By default, Amazon EMR uses YARN (Yet Another Resource Negotiator), which is a component introduced in Apache Hadoop 2.0 to centrally manage cluster resources for multiple data-processing frameworks. However, there are other frameworks and applications that are offered in Amazon EMR that do not use YARN as a resource manager. Amazon EMR also has an agent on each node that administers YARN components, keeps the cluster healthy, and communicates with Amazon EMR.

Because Spot Instances are often used to run task nodes, Amazon EMR has default functionality for scheduling YARN jobs so that running jobs do not fail when task nodes running on Spot Instances are terminated. Amazon EMR does this by allowing application master processes to run only on core nodes. The application master process controls running jobs and needs to stay alive for the life of the job.

Amazon EMR release 5.19.0 and later uses the built-in YARN node labels feature to achieve this. (Earlier versions used a code patch). Properties in the yarn-site and capacity-scheduler configuration classifications are configured by default so that the YARN capacity-scheduler and fair-scheduler take advantage of node labels. Amazon EMR automatically labels core nodes with the CORE label, and sets properties so that application masters are scheduled only on nodes with the CORE label. Manually modifying related properties in the yarn-site and capacity-scheduler configuration classifications, or directly in associated XML files, could break this feature or modify this functionality.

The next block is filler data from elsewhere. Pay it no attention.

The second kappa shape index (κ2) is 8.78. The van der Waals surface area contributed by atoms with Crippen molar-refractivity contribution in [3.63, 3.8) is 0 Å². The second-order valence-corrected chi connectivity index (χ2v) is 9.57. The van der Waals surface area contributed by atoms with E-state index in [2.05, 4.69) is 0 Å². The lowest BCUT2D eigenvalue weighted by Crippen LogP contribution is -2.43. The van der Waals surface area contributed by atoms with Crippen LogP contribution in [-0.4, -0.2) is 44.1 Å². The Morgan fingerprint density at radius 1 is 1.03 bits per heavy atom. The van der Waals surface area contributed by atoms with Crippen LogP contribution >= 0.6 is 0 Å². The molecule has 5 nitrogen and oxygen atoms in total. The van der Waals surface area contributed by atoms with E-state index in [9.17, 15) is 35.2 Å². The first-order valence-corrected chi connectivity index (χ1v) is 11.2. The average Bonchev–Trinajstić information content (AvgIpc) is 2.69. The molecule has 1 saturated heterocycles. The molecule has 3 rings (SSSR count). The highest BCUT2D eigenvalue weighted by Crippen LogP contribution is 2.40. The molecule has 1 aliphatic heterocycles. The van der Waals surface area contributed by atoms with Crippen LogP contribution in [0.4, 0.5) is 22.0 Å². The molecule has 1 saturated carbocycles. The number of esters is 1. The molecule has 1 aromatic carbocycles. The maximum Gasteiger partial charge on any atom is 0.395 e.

Data processing frameworks

The data processing framework layer is the engine used to process and analyze data. There are many frameworks available that run on YARN or have their own resource management. Different frameworks are available for different kinds of processing needs, such as batch, interactive, in-memory, streaming, and so on. The framework that you choose depends on your use case. This impacts the languages and interfaces available from the application layer, which is the layer used to interact with the data you want to process. The main processing frameworks available for Amazon EMR are Hadoop MapReduce and Spark.